National Alliance Weakens

A rift between racist skinheads and the 'elitist' National Alliance is weakening the nation's leading hate group.

America's leading neo-Nazi group is struggling to hold its organization together and to patch up relations with other hate groups in the wake of the removal of a key official who had served as a bridge to the rest of the radical right.

Leading officials of the 1,500-member National Alliance have fanned out across the country to meet with members who might have grown disaffected. They have reached out to at least two other major neo-Nazi organizations in a bid to repair damage caused by extremely harsh comments made by Alliance leaders about other groups. And they appear to have tried to quell a heated exchange that broke out between the Alliance's new chairman and the man he fired in September.

The Alliance, a 28-year-old organization based near Mill Point, W. Va., had already been shaken to its core by the July death of its founder and leader, William Pierce. Within days, however, a secret "board of directors" selected a new chairman, Cleveland unit leader Erich Gliebe, and things appeared to stabilize.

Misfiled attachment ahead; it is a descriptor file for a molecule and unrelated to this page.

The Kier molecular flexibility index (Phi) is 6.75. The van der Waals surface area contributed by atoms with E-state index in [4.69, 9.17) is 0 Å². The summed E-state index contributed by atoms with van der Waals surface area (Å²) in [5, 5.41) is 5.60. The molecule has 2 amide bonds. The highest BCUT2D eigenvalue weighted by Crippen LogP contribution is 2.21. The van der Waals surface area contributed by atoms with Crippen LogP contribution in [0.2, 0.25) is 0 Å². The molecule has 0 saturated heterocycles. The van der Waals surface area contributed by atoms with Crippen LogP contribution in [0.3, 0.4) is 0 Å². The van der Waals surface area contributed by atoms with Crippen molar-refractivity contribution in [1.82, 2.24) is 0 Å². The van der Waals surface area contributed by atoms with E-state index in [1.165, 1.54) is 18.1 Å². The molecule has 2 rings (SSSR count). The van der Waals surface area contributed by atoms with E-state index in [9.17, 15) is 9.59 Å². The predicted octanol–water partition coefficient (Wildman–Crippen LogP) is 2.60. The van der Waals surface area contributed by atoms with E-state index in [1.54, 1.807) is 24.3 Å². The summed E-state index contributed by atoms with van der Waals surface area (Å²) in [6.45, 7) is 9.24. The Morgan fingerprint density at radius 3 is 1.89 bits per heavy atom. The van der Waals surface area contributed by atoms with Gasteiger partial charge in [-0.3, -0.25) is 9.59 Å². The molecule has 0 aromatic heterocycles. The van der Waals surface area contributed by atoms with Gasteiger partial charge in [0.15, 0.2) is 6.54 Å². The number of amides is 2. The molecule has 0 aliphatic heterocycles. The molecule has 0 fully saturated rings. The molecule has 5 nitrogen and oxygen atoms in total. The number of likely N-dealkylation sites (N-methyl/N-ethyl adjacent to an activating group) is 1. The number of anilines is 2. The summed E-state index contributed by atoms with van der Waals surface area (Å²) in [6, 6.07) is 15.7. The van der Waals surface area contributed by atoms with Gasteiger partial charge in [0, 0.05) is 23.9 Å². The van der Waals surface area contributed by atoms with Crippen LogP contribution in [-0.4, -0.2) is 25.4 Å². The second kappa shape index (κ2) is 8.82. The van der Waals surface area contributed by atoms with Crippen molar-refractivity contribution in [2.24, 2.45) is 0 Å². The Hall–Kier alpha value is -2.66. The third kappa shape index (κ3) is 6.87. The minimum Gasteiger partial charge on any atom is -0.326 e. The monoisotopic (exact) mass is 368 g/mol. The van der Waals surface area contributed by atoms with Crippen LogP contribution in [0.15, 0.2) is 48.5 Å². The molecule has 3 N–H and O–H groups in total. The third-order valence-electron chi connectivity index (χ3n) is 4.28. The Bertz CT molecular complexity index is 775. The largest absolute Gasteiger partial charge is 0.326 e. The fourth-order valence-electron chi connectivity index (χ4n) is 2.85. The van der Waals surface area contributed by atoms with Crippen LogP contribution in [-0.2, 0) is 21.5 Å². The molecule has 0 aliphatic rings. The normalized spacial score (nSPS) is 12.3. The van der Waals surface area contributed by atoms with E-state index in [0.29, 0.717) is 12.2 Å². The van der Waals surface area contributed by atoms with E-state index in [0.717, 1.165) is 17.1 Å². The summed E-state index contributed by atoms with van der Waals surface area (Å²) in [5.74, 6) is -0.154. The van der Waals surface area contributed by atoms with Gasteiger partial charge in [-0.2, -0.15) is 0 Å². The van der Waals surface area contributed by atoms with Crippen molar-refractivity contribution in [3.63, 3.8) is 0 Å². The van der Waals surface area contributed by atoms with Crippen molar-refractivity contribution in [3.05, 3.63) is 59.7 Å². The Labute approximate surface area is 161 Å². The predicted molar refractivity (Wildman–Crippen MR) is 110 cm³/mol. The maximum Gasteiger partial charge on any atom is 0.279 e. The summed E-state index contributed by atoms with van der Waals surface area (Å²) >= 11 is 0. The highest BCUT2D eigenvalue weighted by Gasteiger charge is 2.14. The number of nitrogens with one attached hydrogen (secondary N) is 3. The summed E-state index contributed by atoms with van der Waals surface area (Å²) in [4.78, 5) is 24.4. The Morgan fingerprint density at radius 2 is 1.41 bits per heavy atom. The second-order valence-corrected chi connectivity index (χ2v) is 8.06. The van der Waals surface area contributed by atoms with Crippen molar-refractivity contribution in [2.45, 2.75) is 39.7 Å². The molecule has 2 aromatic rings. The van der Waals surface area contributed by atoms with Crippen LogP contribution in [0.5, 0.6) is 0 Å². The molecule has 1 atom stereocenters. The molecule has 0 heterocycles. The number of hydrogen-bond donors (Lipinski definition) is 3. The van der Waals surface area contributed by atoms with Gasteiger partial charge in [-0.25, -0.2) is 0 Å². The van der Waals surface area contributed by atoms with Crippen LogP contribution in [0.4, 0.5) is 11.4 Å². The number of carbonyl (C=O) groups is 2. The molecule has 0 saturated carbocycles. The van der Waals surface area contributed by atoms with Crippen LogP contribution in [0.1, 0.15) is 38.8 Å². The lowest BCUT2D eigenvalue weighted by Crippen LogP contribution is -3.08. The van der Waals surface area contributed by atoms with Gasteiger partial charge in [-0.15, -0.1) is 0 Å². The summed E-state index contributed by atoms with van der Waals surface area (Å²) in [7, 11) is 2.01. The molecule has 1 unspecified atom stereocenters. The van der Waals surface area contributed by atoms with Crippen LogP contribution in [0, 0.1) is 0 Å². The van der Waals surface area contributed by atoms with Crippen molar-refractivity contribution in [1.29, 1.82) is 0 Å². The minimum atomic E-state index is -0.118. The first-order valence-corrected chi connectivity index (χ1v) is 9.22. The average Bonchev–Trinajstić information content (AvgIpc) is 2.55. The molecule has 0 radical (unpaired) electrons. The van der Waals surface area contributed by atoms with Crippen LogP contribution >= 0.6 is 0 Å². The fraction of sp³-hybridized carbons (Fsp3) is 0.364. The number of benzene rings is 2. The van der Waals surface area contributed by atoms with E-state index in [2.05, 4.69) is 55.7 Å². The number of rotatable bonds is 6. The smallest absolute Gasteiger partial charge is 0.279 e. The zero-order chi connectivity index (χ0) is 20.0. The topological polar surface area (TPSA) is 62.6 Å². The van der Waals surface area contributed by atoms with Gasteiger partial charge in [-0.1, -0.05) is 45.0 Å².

But then, on Sept. 17, Gliebe fired the Alliance's popular deputy membership coordinator, Billy Roper, and booted him unceremoniously out of the group. That, coupled with revelations contained in an Intelligence Report article that was released on the same day, set off a firestorm of controversy and angry exchanges.

The Intelligence Report story, written before the firing, outlined the tension between Gliebe and Roper and suggested that Roper could soon be ejected. But more importantly, it detailed Pierce's last speech to his followers, given at a secret "leadership conference" last spring.